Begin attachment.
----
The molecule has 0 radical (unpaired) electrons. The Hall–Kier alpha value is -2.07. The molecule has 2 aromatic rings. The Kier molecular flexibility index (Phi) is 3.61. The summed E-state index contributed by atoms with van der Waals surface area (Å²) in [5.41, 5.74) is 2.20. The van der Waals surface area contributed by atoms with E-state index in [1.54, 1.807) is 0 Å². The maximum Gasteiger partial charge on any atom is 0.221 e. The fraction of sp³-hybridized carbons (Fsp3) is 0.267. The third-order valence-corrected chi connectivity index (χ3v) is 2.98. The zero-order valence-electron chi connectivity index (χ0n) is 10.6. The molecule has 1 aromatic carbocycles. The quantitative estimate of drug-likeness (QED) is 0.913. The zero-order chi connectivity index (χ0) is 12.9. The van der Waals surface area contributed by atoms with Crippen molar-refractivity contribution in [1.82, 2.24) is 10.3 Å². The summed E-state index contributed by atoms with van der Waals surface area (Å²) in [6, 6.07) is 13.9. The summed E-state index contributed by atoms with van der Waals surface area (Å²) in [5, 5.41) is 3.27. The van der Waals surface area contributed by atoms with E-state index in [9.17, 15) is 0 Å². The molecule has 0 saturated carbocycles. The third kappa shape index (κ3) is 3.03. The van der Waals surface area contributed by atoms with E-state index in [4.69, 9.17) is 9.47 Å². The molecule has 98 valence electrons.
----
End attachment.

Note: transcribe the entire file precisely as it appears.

The molecule has 0 radical (unpaired) electrons. The Hall–Kier alpha value is -2.07. The molecule has 2 aromatic rings. The Kier molecular flexibility index (Phi) is 3.61. The summed E-state index contributed by atoms with van der Waals surface area (Å²) in [5.41, 5.74) is 2.20. The van der Waals surface area contributed by atoms with E-state index in [1.54, 1.807) is 0 Å². The maximum Gasteiger partial charge on any atom is 0.221 e. The fraction of sp³-hybridized carbons (Fsp3) is 0.267. The third-order valence-corrected chi connectivity index (χ3v) is 2.98. The zero-order valence-electron chi connectivity index (χ0n) is 10.6. The molecule has 1 aromatic carbocycles. The quantitative estimate of drug-likeness (QED) is 0.913. The zero-order chi connectivity index (χ0) is 12.9. The van der Waals surface area contributed by atoms with Crippen molar-refractivity contribution in [1.82, 2.24) is 10.3 Å². The summed E-state index contributed by atoms with van der Waals surface area (Å²) in [6, 6.07) is 13.9. The summed E-state index contributed by atoms with van der Waals surface area (Å²) in [5, 5.41) is 3.27. The van der Waals surface area contributed by atoms with E-state index in [9.17, 15) is 0 Å². The molecule has 0 saturated carbocycles. The third kappa shape index (κ3) is 3.03. The van der Waals surface area contributed by atoms with E-state index in [4.69, 9.17) is 9.47 Å². The molecule has 98 valence electrons.